II. Hagar?s pious reflection upon this gracious appearance of God to her, Gen. 16:13, 14. Observe in what she said,

1. Her awful adoration of God?s omniscience and providence, with application of it to herself: She called the name of the Lord that spoke unto her, that is, thus she made confession of his name, this she said to his praise, Thou God seest me: this should be, with her, his name for ever, and this his memorial, by which she will know him and remember him while she lives, Thou God seest me. Note, (1.) The God with whom we have to do is a seeing God, and all-seeing God. God is (as the ancients express it) all eye. (2.) We ought to acknowledge this with application to ourselves. He that sees all sees me, as David (Ps. 139:1), O Lord, thou hast searched me, and known me. (3.) A believing regard to God, as a God that sees us, will be of great use to us in our returns to him. It is a proper word for a penitent:?[1.] ?Thou seest my sin and folly.? I have sinned before thee, says the prodigal; in thy sight, says David. [2.] ?Thou seest my sorrow and affliction;? this Hagar especially refers to. When we have brought ourselves into distress by our own folly, yet God has not forsaken us. [3.] ?Thou seest the sincerity and seriousness of my return and repentance. Thou seest my secret mournings for sin, and secret motions towards thee.? [4.] ?Thou seest me, if in any instance I depart from thee,? Ps. 44:20, 21. This thought should always restrain us from sin and excite us to duty: Thou God seest me.

2. Her humble admiration of God?s favour to her: ?Have I here also looked after him that seeth me? Have I here seen the back parts of him that seeth me?? so it might be read, for the word is much the same with that, Exod. 33:23. She saw not face to face, but as through a glass darkly, 1 Cor. 13:12. Probably she knew not who it was that talked with her, till he was departing (as Jdg. 6:21, 22; 13:21), and then she looked after him, with a reflection like that of the two disciples, Luke 24:31, 32. Or, Have I here seen him that sees me? Note, (1.) The communion which holy souls have with God consists in their having an eye of faith towards him, as a God that has an eye of favour towards them. The intercourse is kept up by the eye. (2.) The privilege of our communion with God is to be looked upon with wonder and admiration, [1.] Considering what we are who are admitted to this favour. ?Have I? I that am so mean, I that am so vile?? 2 Sam. 7:18. [2.] Considering the place where we are thus favoured??here also? Not only in Abram?s tent and at his altar, but here also, in this wilderness? Here, where I never expected it, where I was out of the way of my duty? Lord, how is it?? John 14:22. Some make the answer to this question to be negative, and so look upon it as a penitent reflection: ?Have I here also, in my distress and affliction, looked after God? No, I was a careless and unmindful of him as ever I used to be; and yet he has thus visited and regarded me:? for God often anticipates us with his favours, and is found of those that seek him not, Isa. 65:1.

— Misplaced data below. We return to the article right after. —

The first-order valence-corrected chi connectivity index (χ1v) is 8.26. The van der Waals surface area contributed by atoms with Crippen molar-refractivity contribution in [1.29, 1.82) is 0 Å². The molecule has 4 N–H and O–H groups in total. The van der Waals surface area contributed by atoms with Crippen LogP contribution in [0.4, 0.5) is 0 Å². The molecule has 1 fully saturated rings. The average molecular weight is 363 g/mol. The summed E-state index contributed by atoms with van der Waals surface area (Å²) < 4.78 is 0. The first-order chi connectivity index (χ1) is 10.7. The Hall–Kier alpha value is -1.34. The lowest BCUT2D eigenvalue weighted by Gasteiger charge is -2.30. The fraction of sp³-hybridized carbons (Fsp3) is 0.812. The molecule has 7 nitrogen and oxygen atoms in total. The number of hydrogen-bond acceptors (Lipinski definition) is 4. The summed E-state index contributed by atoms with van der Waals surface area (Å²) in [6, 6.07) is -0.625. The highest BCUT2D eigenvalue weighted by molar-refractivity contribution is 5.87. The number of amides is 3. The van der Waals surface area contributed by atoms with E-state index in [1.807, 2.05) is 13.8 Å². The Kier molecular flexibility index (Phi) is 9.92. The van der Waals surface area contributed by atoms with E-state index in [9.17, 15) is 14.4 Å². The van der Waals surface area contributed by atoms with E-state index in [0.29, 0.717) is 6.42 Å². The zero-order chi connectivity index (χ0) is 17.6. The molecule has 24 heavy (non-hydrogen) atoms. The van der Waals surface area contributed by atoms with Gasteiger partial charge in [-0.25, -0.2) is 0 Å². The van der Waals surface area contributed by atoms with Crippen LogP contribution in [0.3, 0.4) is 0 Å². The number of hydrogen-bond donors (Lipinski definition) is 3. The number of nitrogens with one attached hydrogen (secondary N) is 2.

III. The name which this gave to the place: Beer-lahai-roi, The well of him that liveth and seeth me, Gen. 16:14. It is probable that Hagar put this name upon it; and it was retained long after, in perpetuam rei memoriam?a lasting memorial of this event. This was a place where the God of glory manifested the special cognizance and care he took of a poor woman in distress. Note, 1. He that is all-seeing is ever-living; he lives and sees us. 2. Those that are graciously admitted into communion with God, and receive seasonable comforts from him, should tell others what he has done for their souls, that they also may be encouraged to seek him and trust in him. 3. God?s gracious manifestations of himself to us are to be had in everlasting remembrance by us, and should never be forgotten.

- Matthew Henry's Complete Commentary